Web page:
Our lives are one big ‘stress ball’ – sounds like a song doesn’t it! Well we are advised endlessly on how to avoid the negative effects of stress itself. But a recent survey has revealed that stress can indeed be a healthy stimulant for the brain and can in fact prolong life and in some cases enhance mental activity.
As someone who has studied psychology and indeed been in therapy myself, albeit as part of my degree education, my very wise counsellor would always say to me if I was feeling the pressure of any situation ‘go with the stress and don’t try to push it away, because if you do it will come back tenfold’. He would also insist, well before his time that a little bit of stress won’t kill you, but indeed would give you the awareness and energy needed to act in certain situations.
A bit like an actress friend who always has first night nerves, which are always viewed as a positive in the theatre, as they give the performers an edge when they appear on stage.
A recent study has revealed that short time stress has a positive impact on the immune system – which is great for fighting infection or healing wounds. In one study, individuals who experienced moderate levels of stress before surgery were able to recover faster than individuals who had low or high levels.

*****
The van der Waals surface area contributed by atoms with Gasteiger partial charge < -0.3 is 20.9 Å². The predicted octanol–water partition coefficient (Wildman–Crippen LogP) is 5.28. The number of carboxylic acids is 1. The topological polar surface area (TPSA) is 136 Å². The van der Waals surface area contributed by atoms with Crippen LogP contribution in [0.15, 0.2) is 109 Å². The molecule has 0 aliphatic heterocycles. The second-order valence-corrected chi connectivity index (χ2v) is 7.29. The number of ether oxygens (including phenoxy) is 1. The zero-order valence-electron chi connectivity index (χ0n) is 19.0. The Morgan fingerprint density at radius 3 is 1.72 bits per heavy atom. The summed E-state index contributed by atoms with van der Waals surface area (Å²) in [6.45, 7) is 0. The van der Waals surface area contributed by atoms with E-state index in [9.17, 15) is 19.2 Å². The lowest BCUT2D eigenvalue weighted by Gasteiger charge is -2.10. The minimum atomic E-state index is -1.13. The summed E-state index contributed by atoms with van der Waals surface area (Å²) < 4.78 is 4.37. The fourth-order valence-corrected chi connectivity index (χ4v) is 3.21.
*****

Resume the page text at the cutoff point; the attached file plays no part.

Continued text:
Stress can help us meet our everyday goals at work and at home. The family and financial responsibilities can come with some pressure and stress, but without these elements their endgame would hardly ever be achieved, and as long as the stress does not get out of hand, can help finalize any undertaking, either commercial or domestic. It can even assist with boosting memory.
Technically speaking, when the brain perceives some kind of stress, it starts flooding the body with chemicals like epinephrine, norepinephrine and cortisol. This creates a variety of reactions such as an increase in blood pressure and heart rate. Plus, the senses suddenly have a laser-like focus so you can avoid physically stressful situations — like crossing the road and avoid being run over by a bus!
The key to stress is to keep it under control and not live in a constant state of anxiety. When this happens it can have a negative effect, and there are many self-help books and homeopathic remedies on the market to alleviate this kind of constant pressure without running to your GP and getting hooked on tranquillizers.
We would advise that you pick up Stanford professor Kelly McGonigal’s new book, The Upside of Stress, a fascinating and quick read on some concepts that might just give you an insight into the benefits of stress.
For instance, she states that while we tend to view stress as the enemy, there are actually other beneficial and physiologically positive types of stress; and that making stress to work for you is as simple as changing your mindset and the way you view stress itself. A fascinating and informative read and one that may also change your life.